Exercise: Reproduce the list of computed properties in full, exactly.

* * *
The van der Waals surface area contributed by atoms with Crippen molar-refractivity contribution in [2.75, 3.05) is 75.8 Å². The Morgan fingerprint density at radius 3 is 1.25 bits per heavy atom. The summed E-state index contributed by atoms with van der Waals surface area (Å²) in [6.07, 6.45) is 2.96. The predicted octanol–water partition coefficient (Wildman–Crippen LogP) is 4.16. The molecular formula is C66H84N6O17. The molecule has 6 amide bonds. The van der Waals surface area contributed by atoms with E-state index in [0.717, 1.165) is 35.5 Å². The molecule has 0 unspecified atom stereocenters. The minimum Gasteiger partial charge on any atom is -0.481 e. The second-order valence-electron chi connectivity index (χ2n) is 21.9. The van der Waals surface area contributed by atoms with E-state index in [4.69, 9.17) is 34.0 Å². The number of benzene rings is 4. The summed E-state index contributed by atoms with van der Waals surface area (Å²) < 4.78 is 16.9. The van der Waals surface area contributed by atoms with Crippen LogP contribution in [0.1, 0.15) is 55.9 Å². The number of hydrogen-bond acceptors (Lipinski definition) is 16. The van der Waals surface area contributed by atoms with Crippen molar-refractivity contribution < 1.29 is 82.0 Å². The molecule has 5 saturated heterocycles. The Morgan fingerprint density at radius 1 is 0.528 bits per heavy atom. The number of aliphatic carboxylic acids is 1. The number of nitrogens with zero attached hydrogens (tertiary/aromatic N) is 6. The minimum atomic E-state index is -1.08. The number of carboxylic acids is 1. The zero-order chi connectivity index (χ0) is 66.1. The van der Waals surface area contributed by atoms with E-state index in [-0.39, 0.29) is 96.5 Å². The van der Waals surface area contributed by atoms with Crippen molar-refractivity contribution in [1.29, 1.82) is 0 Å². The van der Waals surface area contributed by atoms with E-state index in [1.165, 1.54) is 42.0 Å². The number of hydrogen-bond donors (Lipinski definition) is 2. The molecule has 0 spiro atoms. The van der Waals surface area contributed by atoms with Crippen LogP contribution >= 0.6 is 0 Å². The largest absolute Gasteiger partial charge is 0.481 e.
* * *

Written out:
The van der Waals surface area contributed by atoms with Crippen molar-refractivity contribution in [2.75, 3.05) is 75.8 Å². The Morgan fingerprint density at radius 3 is 1.25 bits per heavy atom. The summed E-state index contributed by atoms with van der Waals surface area (Å²) in [6.07, 6.45) is 2.96. The predicted octanol–water partition coefficient (Wildman–Crippen LogP) is 4.16. The molecular formula is C66H84N6O17. The molecule has 6 amide bonds. The van der Waals surface area contributed by atoms with E-state index in [0.717, 1.165) is 35.5 Å². The molecule has 0 unspecified atom stereocenters. The minimum Gasteiger partial charge on any atom is -0.481 e. The second-order valence-electron chi connectivity index (χ2n) is 21.9. The van der Waals surface area contributed by atoms with E-state index in [4.69, 9.17) is 34.0 Å². The number of benzene rings is 4. The summed E-state index contributed by atoms with van der Waals surface area (Å²) < 4.78 is 16.9. The van der Waals surface area contributed by atoms with Crippen LogP contribution in [0.1, 0.15) is 55.9 Å². The number of hydrogen-bond acceptors (Lipinski definition) is 16. The van der Waals surface area contributed by atoms with Crippen molar-refractivity contribution < 1.29 is 82.0 Å². The molecule has 5 saturated heterocycles. The Morgan fingerprint density at radius 1 is 0.528 bits per heavy atom. The number of aliphatic carboxylic acids is 1. The number of nitrogens with zero attached hydrogens (tertiary/aromatic N) is 6. The minimum atomic E-state index is -1.08. The number of carboxylic acids is 1. The zero-order chi connectivity index (χ0) is 66.1. The van der Waals surface area contributed by atoms with E-state index in [-0.39, 0.29) is 96.5 Å². The van der Waals surface area contributed by atoms with Crippen molar-refractivity contribution in [1.29, 1.82) is 0 Å². The van der Waals surface area contributed by atoms with E-state index in [1.165, 1.54) is 42.0 Å². The number of hydrogen-bond donors (Lipinski definition) is 2. The molecule has 0 spiro atoms. The van der Waals surface area contributed by atoms with Crippen LogP contribution >= 0.6 is 0 Å². The largest absolute Gasteiger partial charge is 0.481 e.